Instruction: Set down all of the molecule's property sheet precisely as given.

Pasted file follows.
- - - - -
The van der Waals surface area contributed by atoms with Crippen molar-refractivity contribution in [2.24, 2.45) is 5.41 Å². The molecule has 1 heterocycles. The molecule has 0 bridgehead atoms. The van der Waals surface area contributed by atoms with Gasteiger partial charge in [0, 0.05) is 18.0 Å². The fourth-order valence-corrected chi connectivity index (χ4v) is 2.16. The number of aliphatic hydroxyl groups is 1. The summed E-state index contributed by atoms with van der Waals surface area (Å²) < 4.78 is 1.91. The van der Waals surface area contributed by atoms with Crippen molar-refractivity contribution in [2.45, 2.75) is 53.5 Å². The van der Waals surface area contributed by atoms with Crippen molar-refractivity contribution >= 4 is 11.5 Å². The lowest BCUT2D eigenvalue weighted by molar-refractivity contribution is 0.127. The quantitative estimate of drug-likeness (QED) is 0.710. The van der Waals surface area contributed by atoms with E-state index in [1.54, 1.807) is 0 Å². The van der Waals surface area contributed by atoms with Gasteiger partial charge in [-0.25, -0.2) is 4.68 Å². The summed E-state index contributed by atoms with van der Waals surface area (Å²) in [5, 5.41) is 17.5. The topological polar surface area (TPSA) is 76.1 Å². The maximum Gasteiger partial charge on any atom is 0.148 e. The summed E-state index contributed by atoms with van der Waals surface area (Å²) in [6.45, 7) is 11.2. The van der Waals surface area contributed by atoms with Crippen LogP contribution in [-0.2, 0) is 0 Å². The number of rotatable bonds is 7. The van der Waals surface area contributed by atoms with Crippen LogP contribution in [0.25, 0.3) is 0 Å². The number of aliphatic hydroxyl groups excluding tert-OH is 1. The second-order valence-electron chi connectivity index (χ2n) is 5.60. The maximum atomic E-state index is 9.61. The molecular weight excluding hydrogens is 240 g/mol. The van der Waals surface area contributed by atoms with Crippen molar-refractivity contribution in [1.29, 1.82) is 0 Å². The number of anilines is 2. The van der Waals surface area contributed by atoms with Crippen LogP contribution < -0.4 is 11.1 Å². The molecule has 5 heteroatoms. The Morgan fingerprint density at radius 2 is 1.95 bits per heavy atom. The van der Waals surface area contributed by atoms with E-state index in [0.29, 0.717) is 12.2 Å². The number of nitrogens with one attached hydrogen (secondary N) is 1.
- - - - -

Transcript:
The van der Waals surface area contributed by atoms with Crippen molar-refractivity contribution in [2.24, 2.45) is 5.41 Å². The molecule has 1 heterocycles. The molecule has 0 bridgehead atoms. The van der Waals surface area contributed by atoms with Gasteiger partial charge in [0, 0.05) is 18.0 Å². The fourth-order valence-corrected chi connectivity index (χ4v) is 2.16. The number of aliphatic hydroxyl groups is 1. The summed E-state index contributed by atoms with van der Waals surface area (Å²) < 4.78 is 1.91. The van der Waals surface area contributed by atoms with Crippen molar-refractivity contribution in [2.45, 2.75) is 53.5 Å². The van der Waals surface area contributed by atoms with Crippen molar-refractivity contribution >= 4 is 11.5 Å². The lowest BCUT2D eigenvalue weighted by molar-refractivity contribution is 0.127. The quantitative estimate of drug-likeness (QED) is 0.710. The van der Waals surface area contributed by atoms with E-state index in [1.54, 1.807) is 0 Å². The van der Waals surface area contributed by atoms with Gasteiger partial charge in [-0.25, -0.2) is 4.68 Å². The summed E-state index contributed by atoms with van der Waals surface area (Å²) in [5, 5.41) is 17.5. The topological polar surface area (TPSA) is 76.1 Å². The maximum Gasteiger partial charge on any atom is 0.148 e. The summed E-state index contributed by atoms with van der Waals surface area (Å²) in [6.45, 7) is 11.2. The van der Waals surface area contributed by atoms with Crippen LogP contribution in [-0.2, 0) is 0 Å². The number of rotatable bonds is 7. The van der Waals surface area contributed by atoms with Crippen LogP contribution in [0.25, 0.3) is 0 Å². The number of aliphatic hydroxyl groups excluding tert-OH is 1. The second-order valence-electron chi connectivity index (χ2n) is 5.60. The maximum atomic E-state index is 9.61. The molecular weight excluding hydrogens is 240 g/mol. The van der Waals surface area contributed by atoms with Crippen molar-refractivity contribution in [1.29, 1.82) is 0 Å². The number of anilines is 2. The van der Waals surface area contributed by atoms with Crippen LogP contribution < -0.4 is 11.1 Å². The molecule has 5 heteroatoms. The Morgan fingerprint density at radius 2 is 1.95 bits per heavy atom. The van der Waals surface area contributed by atoms with E-state index in [0.29, 0.717) is 12.2 Å². The number of nitrogens with one attached hydrogen (secondary N) is 1.